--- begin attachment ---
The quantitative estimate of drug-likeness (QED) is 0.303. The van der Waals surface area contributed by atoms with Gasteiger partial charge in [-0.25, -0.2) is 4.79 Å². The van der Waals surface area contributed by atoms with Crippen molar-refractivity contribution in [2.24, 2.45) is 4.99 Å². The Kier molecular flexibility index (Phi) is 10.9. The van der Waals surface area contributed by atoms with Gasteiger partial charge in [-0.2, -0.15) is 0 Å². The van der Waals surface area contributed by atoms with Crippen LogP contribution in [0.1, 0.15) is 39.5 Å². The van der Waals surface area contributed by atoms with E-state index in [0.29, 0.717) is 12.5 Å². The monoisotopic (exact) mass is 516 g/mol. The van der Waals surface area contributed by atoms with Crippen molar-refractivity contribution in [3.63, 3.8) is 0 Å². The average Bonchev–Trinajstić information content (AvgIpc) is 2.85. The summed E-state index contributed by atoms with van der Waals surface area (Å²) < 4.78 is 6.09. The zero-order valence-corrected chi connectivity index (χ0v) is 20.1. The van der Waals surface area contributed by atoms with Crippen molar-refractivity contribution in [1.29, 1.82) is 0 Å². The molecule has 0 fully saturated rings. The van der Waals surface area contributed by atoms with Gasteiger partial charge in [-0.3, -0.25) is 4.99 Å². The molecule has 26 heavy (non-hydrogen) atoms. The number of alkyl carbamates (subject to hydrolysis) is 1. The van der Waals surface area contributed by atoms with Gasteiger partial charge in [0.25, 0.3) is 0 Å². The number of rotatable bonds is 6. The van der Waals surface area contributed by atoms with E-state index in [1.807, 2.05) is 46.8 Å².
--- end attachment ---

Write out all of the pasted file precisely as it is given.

The quantitative estimate of drug-likeness (QED) is 0.303. The van der Waals surface area contributed by atoms with Gasteiger partial charge in [-0.25, -0.2) is 4.79 Å². The van der Waals surface area contributed by atoms with Crippen molar-refractivity contribution in [2.24, 2.45) is 4.99 Å². The Kier molecular flexibility index (Phi) is 10.9. The van der Waals surface area contributed by atoms with Gasteiger partial charge in [-0.2, -0.15) is 0 Å². The van der Waals surface area contributed by atoms with Crippen LogP contribution in [0.1, 0.15) is 39.5 Å². The van der Waals surface area contributed by atoms with E-state index in [0.29, 0.717) is 12.5 Å². The monoisotopic (exact) mass is 516 g/mol. The van der Waals surface area contributed by atoms with Crippen molar-refractivity contribution in [3.63, 3.8) is 0 Å². The average Bonchev–Trinajstić information content (AvgIpc) is 2.85. The summed E-state index contributed by atoms with van der Waals surface area (Å²) < 4.78 is 6.09. The zero-order valence-corrected chi connectivity index (χ0v) is 20.1. The van der Waals surface area contributed by atoms with Crippen molar-refractivity contribution in [1.29, 1.82) is 0 Å². The molecule has 0 fully saturated rings. The van der Waals surface area contributed by atoms with Gasteiger partial charge in [-0.3, -0.25) is 4.99 Å². The molecule has 26 heavy (non-hydrogen) atoms. The number of alkyl carbamates (subject to hydrolysis) is 1. The van der Waals surface area contributed by atoms with Gasteiger partial charge in [0.25, 0.3) is 0 Å². The number of rotatable bonds is 6. The van der Waals surface area contributed by atoms with E-state index in [1.807, 2.05) is 46.8 Å².